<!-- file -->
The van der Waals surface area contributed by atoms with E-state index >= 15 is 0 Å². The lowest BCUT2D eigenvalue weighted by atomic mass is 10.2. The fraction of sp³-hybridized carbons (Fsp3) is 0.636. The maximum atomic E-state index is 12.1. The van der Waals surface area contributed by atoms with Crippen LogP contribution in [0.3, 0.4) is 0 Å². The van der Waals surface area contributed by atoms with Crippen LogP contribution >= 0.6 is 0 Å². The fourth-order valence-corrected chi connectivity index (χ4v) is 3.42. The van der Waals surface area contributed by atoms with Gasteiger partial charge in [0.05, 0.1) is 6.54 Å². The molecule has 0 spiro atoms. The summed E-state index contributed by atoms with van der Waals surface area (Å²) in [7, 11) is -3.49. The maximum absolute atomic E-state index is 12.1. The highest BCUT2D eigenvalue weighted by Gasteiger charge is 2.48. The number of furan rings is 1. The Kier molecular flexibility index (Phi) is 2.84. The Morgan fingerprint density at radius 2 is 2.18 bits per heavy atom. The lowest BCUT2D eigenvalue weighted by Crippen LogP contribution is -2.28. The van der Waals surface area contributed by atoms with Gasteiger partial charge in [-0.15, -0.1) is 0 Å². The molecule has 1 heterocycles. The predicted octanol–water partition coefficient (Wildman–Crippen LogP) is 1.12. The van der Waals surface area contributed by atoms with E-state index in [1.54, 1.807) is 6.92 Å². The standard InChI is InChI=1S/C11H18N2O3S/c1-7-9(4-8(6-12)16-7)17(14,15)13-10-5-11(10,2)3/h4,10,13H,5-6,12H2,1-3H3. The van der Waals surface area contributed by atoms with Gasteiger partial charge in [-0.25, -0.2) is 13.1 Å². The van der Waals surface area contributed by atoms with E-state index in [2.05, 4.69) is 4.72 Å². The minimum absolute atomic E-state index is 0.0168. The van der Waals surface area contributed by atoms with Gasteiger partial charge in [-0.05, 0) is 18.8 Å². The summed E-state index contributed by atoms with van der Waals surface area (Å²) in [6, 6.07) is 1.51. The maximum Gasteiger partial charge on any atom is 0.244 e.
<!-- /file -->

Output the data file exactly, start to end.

The van der Waals surface area contributed by atoms with E-state index >= 15 is 0 Å². The lowest BCUT2D eigenvalue weighted by atomic mass is 10.2. The fraction of sp³-hybridized carbons (Fsp3) is 0.636. The maximum atomic E-state index is 12.1. The van der Waals surface area contributed by atoms with Crippen LogP contribution in [0.3, 0.4) is 0 Å². The van der Waals surface area contributed by atoms with Crippen LogP contribution >= 0.6 is 0 Å². The fourth-order valence-corrected chi connectivity index (χ4v) is 3.42. The van der Waals surface area contributed by atoms with Gasteiger partial charge in [0.05, 0.1) is 6.54 Å². The molecule has 0 spiro atoms. The summed E-state index contributed by atoms with van der Waals surface area (Å²) in [7, 11) is -3.49. The maximum absolute atomic E-state index is 12.1. The highest BCUT2D eigenvalue weighted by Gasteiger charge is 2.48. The number of furan rings is 1. The Kier molecular flexibility index (Phi) is 2.84. The Morgan fingerprint density at radius 2 is 2.18 bits per heavy atom. The lowest BCUT2D eigenvalue weighted by Crippen LogP contribution is -2.28. The van der Waals surface area contributed by atoms with Gasteiger partial charge in [-0.15, -0.1) is 0 Å². The molecule has 1 heterocycles. The predicted octanol–water partition coefficient (Wildman–Crippen LogP) is 1.12. The van der Waals surface area contributed by atoms with E-state index in [1.54, 1.807) is 6.92 Å². The standard InChI is InChI=1S/C11H18N2O3S/c1-7-9(4-8(6-12)16-7)17(14,15)13-10-5-11(10,2)3/h4,10,13H,5-6,12H2,1-3H3. The van der Waals surface area contributed by atoms with Gasteiger partial charge in [-0.25, -0.2) is 13.1 Å². The van der Waals surface area contributed by atoms with E-state index in [2.05, 4.69) is 4.72 Å². The minimum absolute atomic E-state index is 0.0168. The van der Waals surface area contributed by atoms with Gasteiger partial charge in [-0.05, 0) is 18.8 Å². The summed E-state index contributed by atoms with van der Waals surface area (Å²) in [6, 6.07) is 1.51. The maximum Gasteiger partial charge on any atom is 0.244 e.